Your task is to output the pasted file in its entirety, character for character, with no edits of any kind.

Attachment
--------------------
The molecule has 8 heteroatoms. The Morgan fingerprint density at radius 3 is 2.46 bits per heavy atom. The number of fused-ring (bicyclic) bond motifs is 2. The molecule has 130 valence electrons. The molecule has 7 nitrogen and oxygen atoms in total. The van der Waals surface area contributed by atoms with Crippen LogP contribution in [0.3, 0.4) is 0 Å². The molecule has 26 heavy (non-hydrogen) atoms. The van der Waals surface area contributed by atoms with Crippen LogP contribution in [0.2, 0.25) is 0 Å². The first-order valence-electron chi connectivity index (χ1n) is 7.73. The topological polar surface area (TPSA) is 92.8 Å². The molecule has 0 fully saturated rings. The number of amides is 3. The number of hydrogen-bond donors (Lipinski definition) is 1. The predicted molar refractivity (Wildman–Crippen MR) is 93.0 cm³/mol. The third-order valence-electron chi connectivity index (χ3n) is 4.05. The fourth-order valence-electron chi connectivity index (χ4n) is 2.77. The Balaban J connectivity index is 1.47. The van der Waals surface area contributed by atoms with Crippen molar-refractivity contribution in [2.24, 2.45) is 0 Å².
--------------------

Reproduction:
The molecule has 8 heteroatoms. The Morgan fingerprint density at radius 3 is 2.46 bits per heavy atom. The number of fused-ring (bicyclic) bond motifs is 2. The molecule has 130 valence electrons. The molecule has 7 nitrogen and oxygen atoms in total. The van der Waals surface area contributed by atoms with Crippen LogP contribution in [0.3, 0.4) is 0 Å². The molecule has 26 heavy (non-hydrogen) atoms. The van der Waals surface area contributed by atoms with Crippen LogP contribution in [0.2, 0.25) is 0 Å². The first-order valence-electron chi connectivity index (χ1n) is 7.73. The topological polar surface area (TPSA) is 92.8 Å². The molecule has 0 fully saturated rings. The number of amides is 3. The number of hydrogen-bond donors (Lipinski definition) is 1. The predicted molar refractivity (Wildman–Crippen MR) is 93.0 cm³/mol. The third-order valence-electron chi connectivity index (χ3n) is 4.05. The fourth-order valence-electron chi connectivity index (χ4n) is 2.77. The Balaban J connectivity index is 1.47. The van der Waals surface area contributed by atoms with Crippen molar-refractivity contribution in [2.24, 2.45) is 0 Å².